Research Impact: Delivering Excellence will explore REF case studies and testimonials to help universities effectively measure and evidence impact, offering practical guidance on delivering high quality submissions across disciplines, institutions and projects.
As announced in the current Spending Review, the UK government is taking forward a review of the Research Excellence Framework (REF) that is being led by Lord Stern. The review will draw on evaluation from the previous REF exercise to ensure future university research funding is allocated more efficiently, offers greater rewards for excellence and reduces the administrative burden on institutions. This will follow Sir Paul Nurse’s late 2015 review that recommended better management of cross-cutting funding for interdisciplinary research and formation of overall research strategies and priorities for the UK. So what will the future of research funding and evaluation look like and how can institutions continue to deliver excellence? Are other models of research evaluation likely to emerge?
Over 290 delegates attended Research Impact in 2015 with 75% of Russell Group Universities represented and 85% of all attendees representing the top 50 Universities in UK. This year’s event promises to be even bigger and better with interactive breakout sessions, practical working groups and leading stakeholder presentations designed to help higher education institutions improve REF implications, processes and interdisciplinary research.
The government have launched a UK-wide review of university research funding to cut red tape so that universities can focus more on delivering the world-leading research and developing a simpler, lighter-touch, system for the REF. Lord Stern is leading the review drawing on evidence from the evaluation of the last REF in 2014 and considering other models and future iterations of research performance and evaluation.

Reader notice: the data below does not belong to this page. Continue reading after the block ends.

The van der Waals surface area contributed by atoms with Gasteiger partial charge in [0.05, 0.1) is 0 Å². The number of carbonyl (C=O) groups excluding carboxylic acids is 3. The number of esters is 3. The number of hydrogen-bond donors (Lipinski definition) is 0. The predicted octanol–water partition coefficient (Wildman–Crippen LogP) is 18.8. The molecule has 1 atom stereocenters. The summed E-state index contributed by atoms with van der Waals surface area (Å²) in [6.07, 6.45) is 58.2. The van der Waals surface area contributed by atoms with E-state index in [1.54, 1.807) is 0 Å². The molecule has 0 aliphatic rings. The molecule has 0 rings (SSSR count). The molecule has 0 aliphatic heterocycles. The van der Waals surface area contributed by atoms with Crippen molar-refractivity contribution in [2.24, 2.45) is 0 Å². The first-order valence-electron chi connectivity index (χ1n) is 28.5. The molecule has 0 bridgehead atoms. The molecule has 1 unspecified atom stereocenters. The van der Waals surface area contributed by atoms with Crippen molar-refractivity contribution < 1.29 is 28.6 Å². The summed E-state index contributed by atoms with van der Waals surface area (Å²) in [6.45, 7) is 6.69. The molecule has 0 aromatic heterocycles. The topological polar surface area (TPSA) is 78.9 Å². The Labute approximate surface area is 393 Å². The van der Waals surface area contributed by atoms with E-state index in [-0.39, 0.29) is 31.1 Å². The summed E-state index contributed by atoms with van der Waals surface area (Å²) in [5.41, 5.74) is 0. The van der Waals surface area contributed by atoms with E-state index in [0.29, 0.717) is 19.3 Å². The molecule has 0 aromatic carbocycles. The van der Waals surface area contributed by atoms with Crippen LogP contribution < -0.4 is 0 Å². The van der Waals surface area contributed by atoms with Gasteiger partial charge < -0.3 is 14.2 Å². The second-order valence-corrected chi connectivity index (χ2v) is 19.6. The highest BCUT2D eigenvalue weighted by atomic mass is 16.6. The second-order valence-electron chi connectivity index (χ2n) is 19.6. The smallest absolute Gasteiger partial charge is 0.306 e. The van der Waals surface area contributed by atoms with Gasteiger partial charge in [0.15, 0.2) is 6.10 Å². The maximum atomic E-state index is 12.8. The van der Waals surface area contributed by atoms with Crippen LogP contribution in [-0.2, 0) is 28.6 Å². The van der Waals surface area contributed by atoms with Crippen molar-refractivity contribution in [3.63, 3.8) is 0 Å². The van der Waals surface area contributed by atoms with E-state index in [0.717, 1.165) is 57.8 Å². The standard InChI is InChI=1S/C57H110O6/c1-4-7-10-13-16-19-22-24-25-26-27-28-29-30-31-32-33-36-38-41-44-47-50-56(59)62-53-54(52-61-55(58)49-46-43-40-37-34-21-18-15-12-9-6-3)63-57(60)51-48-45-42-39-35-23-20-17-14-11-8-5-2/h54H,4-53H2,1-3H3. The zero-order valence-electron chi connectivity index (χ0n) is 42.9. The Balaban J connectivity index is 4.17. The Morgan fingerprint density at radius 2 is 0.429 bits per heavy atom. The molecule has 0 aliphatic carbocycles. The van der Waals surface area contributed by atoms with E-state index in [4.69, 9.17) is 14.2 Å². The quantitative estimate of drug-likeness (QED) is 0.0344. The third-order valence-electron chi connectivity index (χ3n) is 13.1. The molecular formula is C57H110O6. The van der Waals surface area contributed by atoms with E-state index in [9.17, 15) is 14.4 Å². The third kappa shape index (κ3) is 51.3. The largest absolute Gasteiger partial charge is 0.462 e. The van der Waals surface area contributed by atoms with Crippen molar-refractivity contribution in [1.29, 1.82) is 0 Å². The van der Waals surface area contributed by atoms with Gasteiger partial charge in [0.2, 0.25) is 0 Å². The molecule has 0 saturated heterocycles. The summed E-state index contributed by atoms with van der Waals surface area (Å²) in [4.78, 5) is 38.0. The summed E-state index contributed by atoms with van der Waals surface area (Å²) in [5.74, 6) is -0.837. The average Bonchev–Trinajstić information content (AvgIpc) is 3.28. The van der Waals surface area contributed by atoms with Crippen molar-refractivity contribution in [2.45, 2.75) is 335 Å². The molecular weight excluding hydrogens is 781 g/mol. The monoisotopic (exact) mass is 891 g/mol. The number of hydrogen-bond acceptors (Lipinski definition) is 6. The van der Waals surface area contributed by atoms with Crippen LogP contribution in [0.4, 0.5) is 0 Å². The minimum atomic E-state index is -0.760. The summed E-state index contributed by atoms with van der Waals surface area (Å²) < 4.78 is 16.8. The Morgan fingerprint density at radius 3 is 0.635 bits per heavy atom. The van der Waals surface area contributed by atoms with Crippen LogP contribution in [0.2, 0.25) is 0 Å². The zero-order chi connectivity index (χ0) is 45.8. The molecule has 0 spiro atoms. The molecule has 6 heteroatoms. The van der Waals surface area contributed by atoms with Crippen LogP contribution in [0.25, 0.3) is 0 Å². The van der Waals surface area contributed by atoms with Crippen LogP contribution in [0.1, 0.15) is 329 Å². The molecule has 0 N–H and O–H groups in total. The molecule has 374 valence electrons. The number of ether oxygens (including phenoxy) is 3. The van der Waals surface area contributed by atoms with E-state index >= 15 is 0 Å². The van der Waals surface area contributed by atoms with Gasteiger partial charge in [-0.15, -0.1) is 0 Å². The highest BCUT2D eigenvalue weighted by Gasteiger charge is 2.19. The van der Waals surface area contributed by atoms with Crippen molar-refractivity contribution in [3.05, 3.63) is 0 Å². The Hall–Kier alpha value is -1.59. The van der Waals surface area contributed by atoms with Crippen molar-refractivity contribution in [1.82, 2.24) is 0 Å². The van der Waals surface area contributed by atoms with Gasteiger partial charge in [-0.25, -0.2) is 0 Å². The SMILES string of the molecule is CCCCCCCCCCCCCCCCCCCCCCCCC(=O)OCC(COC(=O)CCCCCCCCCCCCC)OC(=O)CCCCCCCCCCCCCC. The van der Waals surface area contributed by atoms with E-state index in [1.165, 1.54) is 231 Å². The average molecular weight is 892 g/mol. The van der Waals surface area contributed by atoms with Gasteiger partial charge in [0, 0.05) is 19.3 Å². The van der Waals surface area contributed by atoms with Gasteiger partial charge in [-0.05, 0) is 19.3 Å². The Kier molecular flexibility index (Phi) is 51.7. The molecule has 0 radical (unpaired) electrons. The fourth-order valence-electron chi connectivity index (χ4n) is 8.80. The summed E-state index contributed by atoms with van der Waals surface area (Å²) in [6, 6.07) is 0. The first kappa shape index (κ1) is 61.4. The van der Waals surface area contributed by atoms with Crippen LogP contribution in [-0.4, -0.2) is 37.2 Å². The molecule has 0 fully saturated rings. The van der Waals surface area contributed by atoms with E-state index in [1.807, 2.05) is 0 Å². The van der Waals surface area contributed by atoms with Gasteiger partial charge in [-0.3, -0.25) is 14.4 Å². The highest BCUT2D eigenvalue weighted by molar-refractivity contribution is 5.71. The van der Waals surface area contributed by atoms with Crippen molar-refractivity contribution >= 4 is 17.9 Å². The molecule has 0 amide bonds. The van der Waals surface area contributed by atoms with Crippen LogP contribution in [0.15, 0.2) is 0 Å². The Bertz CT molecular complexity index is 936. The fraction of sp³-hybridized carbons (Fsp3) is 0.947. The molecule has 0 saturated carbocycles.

The 2015 Metric Tide report identified 20 recommendations for further work and action by stakeholders across the UK research system including effective leadership; governance and management of research cultures; and coordinating activity and building evidence. In conjunction with the report, what else did we learn about the assessment of impact in REF2014 and what are the considerations for a future exercise.
Citations in scholarly statement are increasingly to what is born digital and online. But much of what is on the Web today is gone tomorrow. The Keepers Registry can give some assurance of the archival status of referenced content back into other parts of the scholarly record. However, increasingly what is cited is to content on the world wild web-at-large. That means that referenced evidence to online government publication, newsmedia and other websites is subject to ‘reference rot’, the combined effect of link rot (those 404s) and content drift (where what is available is not what the author viewed and referenced). Results from the Mellonfunded Hiberlink project will be used to throw light, and some shadow, on what was submitted to the REF, with focus on both threat and future remedy.
The HEFCE REF Equality and Diversity Advisory Panel (EDAP) reviewed institutions’ codes of practice on the selection of staff and produced a report of good practice found in the codes. How might this inform future REF preparation, submissions and the research process?
Panel members will facilitate an interactive break-out session offering practical guidance to help you improve your research excellence and to demonstrate excellence in submissions.
Good quality research information is essential for meeting the objectives of the REF – accountability, resource allocation, benchmarking and development of national priorities – and is much needed by all the key stakeholders. The REF is, by its very nature, informationintensive, and collecting, managing and analysing that information is time-consuming and expensive. Could a national research information infrastructure both address these issues, and remove some of the barriers to more open science?
Increasingly research funding streams have a strong focus on multi and interdisciplinary streams, ensuring resources and knowledge is pooled and research outcomes are improved. What are the challenges with cross-funding and cross-working and how can research institutions navigate the complexities to deliver excellence?
Groups will be set problems and based on their own universities explore what are the limitations, barriers and incentives that would need to be in place to make teams work well?
Find out how all of the groups did in the breakout session and the ideas that can help you improve interdisciplinary research in your own workplace
Sir Paul Nurse’s independent report of the UK Research Councils, Ensuring a successful UK research endeavour, recommended a number of changes to research governance and structure to simplify transactional operations, better manage cross-cutting funding for interdisciplinary research and formation of overall research strategies and priorities for the UK. Exploring progress so far on the recommendations and future developments that the UK research base can start to prepare for.
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